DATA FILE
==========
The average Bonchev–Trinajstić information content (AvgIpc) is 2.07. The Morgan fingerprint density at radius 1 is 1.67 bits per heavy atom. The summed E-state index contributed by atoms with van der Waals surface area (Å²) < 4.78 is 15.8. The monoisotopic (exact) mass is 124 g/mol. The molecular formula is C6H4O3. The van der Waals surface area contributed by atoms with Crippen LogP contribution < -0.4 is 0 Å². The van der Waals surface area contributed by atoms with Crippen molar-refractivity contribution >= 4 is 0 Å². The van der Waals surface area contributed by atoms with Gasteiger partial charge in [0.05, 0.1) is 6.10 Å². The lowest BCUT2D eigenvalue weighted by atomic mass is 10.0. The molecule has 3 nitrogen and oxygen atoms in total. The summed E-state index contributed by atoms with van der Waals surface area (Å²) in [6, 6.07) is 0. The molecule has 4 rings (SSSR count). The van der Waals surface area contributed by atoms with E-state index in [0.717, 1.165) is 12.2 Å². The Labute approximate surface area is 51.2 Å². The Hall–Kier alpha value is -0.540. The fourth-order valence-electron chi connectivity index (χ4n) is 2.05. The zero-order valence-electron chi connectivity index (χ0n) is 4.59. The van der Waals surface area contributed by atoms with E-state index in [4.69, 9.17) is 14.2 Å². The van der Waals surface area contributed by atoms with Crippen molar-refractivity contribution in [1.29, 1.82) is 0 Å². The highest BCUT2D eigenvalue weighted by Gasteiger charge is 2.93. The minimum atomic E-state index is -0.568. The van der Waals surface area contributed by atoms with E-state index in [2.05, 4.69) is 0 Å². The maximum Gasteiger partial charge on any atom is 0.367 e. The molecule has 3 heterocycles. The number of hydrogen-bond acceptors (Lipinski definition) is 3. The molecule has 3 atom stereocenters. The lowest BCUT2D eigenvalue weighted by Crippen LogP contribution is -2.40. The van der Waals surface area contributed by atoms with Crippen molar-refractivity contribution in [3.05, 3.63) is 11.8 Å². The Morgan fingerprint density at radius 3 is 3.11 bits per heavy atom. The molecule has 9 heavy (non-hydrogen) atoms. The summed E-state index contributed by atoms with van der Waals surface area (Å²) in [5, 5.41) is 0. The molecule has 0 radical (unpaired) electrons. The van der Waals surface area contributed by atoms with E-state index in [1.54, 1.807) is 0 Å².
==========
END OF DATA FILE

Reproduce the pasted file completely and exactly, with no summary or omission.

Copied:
The average Bonchev–Trinajstić information content (AvgIpc) is 2.07. The Morgan fingerprint density at radius 1 is 1.67 bits per heavy atom. The summed E-state index contributed by atoms with van der Waals surface area (Å²) < 4.78 is 15.8. The monoisotopic (exact) mass is 124 g/mol. The molecular formula is C6H4O3. The van der Waals surface area contributed by atoms with Crippen LogP contribution < -0.4 is 0 Å². The van der Waals surface area contributed by atoms with Crippen molar-refractivity contribution >= 4 is 0 Å². The van der Waals surface area contributed by atoms with Gasteiger partial charge in [0.05, 0.1) is 6.10 Å². The lowest BCUT2D eigenvalue weighted by atomic mass is 10.0. The molecule has 3 nitrogen and oxygen atoms in total. The summed E-state index contributed by atoms with van der Waals surface area (Å²) in [6, 6.07) is 0. The molecule has 4 rings (SSSR count). The van der Waals surface area contributed by atoms with E-state index in [0.717, 1.165) is 12.2 Å². The Labute approximate surface area is 51.2 Å². The Hall–Kier alpha value is -0.540. The fourth-order valence-electron chi connectivity index (χ4n) is 2.05. The zero-order valence-electron chi connectivity index (χ0n) is 4.59. The van der Waals surface area contributed by atoms with E-state index in [4.69, 9.17) is 14.2 Å². The van der Waals surface area contributed by atoms with Crippen molar-refractivity contribution in [1.29, 1.82) is 0 Å². The highest BCUT2D eigenvalue weighted by Gasteiger charge is 2.93. The minimum atomic E-state index is -0.568. The van der Waals surface area contributed by atoms with E-state index in [2.05, 4.69) is 0 Å². The maximum Gasteiger partial charge on any atom is 0.367 e. The molecule has 3 heterocycles. The number of hydrogen-bond acceptors (Lipinski definition) is 3. The molecule has 3 atom stereocenters. The lowest BCUT2D eigenvalue weighted by Crippen LogP contribution is -2.40. The van der Waals surface area contributed by atoms with Crippen molar-refractivity contribution in [3.05, 3.63) is 11.8 Å². The Morgan fingerprint density at radius 3 is 3.11 bits per heavy atom. The molecule has 9 heavy (non-hydrogen) atoms. The summed E-state index contributed by atoms with van der Waals surface area (Å²) in [5, 5.41) is 0. The molecule has 0 radical (unpaired) electrons. The van der Waals surface area contributed by atoms with E-state index in [1.54, 1.807) is 0 Å².